Raise your Happiness Set Point

Happiness Concept by Creative Soul (dollarphotoclub.com)

Happiness Concept by Creative Soul (dollarphotoclub.com)

“A man is about as happy as he makes up his mind to be.”Abraham Lincoln

Are you happy today or sad?  Soon that will change because, like all of us, you have a happiness set point, a baseline to land on when your emotions even out.  But psychological research has discovered that we can raise our happiness set point.

When we fall in love, inherit money, have a miraculous healing or get that dream job or dream home, our happiness level rises—but it doesn’t stay there. Within six months we sink back down to our happiness set point.

Now, if the one we love rejects us, or we lose a lot of money, receive a dreadful diagnosis, get fired or evicted, our happiness level goes down. But within six months we rise back up to our happiness set point.

According to The How of Happiness: A Scientific Approach to Getting the Life You Want, by Sonja Lyubomirsky, several factors determine this set point. Genetics influence 50 percent of it. Current life circumstances make up only 10 percent. So married or single, homely or knockout gorgeous, sick or well, at home in a shack or a mansion makes little difference. That’s because we adapt easily to our circumstances. So genetics and past circumstances make up the 60 percent of the happiness equation that we can’t change.

Control forty percent

We can control the other 40 percent, which compares to the number on the scale that our fluctuating weight eventually falls into like a trap door. We can maintain our weight set point with diet, exercise and determination. Only drastic surgery can alter that set point. But with our happiness set point, we can change our baseline. To benefit from this free therapy:

  • Don’t take things for granted.
  • Create bursts of enthusiasm.
  • Stop brooding.
  • Distract yourself with positive influences.
  • Live in the present.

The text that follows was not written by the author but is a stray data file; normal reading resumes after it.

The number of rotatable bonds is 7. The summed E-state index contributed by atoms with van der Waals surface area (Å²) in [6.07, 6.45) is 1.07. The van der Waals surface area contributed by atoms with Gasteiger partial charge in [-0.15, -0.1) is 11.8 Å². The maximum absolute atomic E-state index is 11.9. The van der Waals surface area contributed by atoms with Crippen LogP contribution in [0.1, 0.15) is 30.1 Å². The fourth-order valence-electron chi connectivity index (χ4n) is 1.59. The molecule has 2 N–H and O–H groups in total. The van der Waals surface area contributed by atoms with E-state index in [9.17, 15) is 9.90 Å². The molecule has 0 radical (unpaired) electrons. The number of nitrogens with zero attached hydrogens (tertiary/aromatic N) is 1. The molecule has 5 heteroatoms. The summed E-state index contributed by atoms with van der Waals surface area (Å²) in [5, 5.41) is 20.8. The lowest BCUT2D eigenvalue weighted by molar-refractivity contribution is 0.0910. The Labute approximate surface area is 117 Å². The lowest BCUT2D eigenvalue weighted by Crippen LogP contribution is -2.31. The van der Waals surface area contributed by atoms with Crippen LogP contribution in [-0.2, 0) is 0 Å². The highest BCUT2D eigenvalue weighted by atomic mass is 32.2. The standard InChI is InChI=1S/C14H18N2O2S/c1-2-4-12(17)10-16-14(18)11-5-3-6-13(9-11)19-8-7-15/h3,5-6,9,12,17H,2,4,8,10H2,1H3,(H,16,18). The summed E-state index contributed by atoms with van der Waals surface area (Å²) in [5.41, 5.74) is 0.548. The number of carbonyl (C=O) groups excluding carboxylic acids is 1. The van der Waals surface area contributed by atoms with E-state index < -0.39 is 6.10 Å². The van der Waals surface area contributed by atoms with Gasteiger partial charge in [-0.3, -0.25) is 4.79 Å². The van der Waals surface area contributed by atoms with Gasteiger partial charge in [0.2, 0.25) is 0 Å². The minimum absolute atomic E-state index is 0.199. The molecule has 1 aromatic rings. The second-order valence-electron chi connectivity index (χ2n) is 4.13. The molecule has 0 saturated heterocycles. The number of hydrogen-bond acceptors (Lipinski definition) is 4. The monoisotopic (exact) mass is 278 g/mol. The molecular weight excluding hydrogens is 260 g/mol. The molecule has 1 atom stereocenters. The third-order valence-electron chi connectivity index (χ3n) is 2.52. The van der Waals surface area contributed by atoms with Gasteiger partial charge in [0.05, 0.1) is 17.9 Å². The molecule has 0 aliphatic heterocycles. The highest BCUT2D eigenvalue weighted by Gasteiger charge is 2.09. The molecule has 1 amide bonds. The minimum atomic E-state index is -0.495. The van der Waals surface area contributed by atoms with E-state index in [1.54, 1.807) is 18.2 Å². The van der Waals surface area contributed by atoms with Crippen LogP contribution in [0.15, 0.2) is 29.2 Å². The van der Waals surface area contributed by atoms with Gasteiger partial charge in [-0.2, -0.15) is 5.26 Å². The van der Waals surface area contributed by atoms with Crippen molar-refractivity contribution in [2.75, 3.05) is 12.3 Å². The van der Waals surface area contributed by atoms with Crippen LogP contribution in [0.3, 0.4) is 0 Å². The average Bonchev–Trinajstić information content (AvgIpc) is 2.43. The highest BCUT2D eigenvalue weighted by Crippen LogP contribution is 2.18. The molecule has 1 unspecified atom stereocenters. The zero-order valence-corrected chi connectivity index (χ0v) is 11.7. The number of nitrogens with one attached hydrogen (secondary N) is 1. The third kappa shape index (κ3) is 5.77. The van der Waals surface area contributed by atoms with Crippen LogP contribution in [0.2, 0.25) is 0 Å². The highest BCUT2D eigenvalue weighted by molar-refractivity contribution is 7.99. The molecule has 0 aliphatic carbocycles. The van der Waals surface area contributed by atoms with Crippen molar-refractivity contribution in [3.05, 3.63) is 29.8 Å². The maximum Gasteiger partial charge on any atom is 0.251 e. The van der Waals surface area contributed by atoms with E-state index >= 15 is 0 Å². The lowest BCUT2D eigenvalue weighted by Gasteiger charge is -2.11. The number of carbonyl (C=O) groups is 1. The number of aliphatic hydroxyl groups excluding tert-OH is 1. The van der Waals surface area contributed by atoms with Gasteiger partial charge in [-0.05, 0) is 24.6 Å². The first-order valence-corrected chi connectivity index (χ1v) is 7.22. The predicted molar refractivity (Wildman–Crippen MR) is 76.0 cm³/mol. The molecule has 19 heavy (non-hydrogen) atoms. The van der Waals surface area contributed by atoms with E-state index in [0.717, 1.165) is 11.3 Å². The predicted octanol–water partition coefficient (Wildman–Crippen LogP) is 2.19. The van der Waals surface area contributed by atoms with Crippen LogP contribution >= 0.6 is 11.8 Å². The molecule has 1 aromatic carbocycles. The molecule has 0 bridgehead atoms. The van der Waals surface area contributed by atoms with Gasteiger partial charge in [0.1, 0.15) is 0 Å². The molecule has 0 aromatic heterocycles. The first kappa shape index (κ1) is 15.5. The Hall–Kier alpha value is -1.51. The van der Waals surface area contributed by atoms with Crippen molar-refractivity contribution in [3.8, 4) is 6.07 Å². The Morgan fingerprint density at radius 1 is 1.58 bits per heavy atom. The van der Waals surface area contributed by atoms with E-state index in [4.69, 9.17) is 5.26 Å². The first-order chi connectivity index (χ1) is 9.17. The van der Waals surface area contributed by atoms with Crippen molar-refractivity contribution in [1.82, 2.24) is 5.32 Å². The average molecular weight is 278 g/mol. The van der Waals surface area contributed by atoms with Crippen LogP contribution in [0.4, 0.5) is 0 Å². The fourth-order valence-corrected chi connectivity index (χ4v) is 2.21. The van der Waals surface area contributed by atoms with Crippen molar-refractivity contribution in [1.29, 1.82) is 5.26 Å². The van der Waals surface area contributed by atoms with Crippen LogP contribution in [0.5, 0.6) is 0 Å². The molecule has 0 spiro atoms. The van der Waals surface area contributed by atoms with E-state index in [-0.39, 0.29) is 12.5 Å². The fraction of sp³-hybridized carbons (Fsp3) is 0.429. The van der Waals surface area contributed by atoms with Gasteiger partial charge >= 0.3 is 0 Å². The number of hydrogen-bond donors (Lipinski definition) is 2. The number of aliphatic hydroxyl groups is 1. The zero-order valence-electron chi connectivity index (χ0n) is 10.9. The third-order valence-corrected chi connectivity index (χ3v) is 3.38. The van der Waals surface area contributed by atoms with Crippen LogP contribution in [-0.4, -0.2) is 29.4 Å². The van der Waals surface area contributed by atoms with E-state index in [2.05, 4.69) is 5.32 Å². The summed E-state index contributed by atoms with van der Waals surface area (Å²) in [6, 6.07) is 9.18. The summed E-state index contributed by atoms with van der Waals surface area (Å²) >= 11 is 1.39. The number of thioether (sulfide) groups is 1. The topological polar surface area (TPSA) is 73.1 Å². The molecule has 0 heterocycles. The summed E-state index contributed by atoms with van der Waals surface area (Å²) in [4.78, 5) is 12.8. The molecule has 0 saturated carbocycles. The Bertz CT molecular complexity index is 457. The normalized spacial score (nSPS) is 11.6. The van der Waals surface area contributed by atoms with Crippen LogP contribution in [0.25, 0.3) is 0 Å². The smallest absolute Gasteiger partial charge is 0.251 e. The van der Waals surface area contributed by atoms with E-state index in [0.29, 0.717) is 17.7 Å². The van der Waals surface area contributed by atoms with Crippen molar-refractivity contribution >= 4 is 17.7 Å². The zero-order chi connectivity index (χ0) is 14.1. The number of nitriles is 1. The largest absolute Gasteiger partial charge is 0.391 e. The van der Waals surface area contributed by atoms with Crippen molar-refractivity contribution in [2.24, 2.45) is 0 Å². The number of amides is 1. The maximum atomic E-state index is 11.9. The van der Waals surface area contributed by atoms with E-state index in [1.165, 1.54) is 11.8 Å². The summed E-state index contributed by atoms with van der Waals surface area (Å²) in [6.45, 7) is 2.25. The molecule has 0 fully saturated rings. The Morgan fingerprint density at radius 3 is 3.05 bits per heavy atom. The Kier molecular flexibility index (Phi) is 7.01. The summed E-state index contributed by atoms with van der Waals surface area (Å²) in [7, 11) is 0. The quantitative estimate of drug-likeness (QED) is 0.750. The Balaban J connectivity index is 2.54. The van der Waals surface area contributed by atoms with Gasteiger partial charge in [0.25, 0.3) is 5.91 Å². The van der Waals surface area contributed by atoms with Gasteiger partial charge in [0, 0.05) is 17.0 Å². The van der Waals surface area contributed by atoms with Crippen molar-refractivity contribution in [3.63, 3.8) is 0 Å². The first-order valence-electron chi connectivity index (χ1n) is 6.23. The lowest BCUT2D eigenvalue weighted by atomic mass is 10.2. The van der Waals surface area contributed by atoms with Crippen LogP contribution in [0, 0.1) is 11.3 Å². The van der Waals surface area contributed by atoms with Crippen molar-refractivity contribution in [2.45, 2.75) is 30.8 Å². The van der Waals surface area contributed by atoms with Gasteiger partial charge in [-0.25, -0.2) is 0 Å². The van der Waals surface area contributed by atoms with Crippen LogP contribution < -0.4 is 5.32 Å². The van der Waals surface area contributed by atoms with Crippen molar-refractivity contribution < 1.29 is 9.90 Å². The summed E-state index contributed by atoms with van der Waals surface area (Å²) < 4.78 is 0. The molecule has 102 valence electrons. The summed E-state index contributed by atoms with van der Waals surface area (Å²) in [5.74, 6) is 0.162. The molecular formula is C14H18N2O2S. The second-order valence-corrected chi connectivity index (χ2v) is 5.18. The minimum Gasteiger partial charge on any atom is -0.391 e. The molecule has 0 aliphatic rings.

Gain 25 percent with gratitude

One practical suggestion was to write or say 3 to 5 things we are thankful for every day for three weeks. Studies prove our happiness set point can rise as much as 25%. Rather than focus on what disturbs you, aren’t you happier when you focus on your blessings? So make a list. Soon you will become the positive influence that enthusiastically lives in today’s blessings.

As Catholic Christians, we have a higher Source to bring our happiness up a notch. How happy are you when you are thankful for all God has given you? When you give freely of yourself and your resources without counting the cost or expecting payback?  When you rejoice in who you are in the Lord?

The challenge

I challenge you to raise your happiness set point with this spiritual remedy: Praise the Lord, thank him without ceasing—or for as long as it takes you to list your blessings. Do this faithfully at least once a day for three weeks. Then the next time you come down from a temporary high or rise from a temporary low, you will settle at a new happiness set point, a new high in the Lord.

“Believe that life is worth living, and your very belief will help create the fact.” —William James

What are you willing to do to be happier?

(© 2013, revised 2016 Nancy H C Ward) 

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About Nancy Ward

Nancy HC Ward is a journalist, author, and speaker who blogs about Catholicism, her conversion, and Christian community at JoyAlive.net,
 7 websites and 7 magazines. She loves to share her faith story and help others share theirs through her Sharing Your Faith Stories seminars, also available on DVD. She contributed four chapters to The Catholic Mom’s Prayer Companion. She facilitates the Dallas/Fort Worth Catholic Writers and a critique group for the Catholic Writers Guild, where she serves as a board member.
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3 Responses to Raise your Happiness Set Point

  1. * Christian Cognitive Therapy but with the added bonus of help from the Holy Spirit

  2. Nancy says:

    I wrote this last week, but it hit the mark on the right day as far as “bursts of enthusiasm” go with the election of Pope Francis.

  3. Diane says:

    Thank you for sharing Nancy! Excellent and great suggestion!

Comments are closed.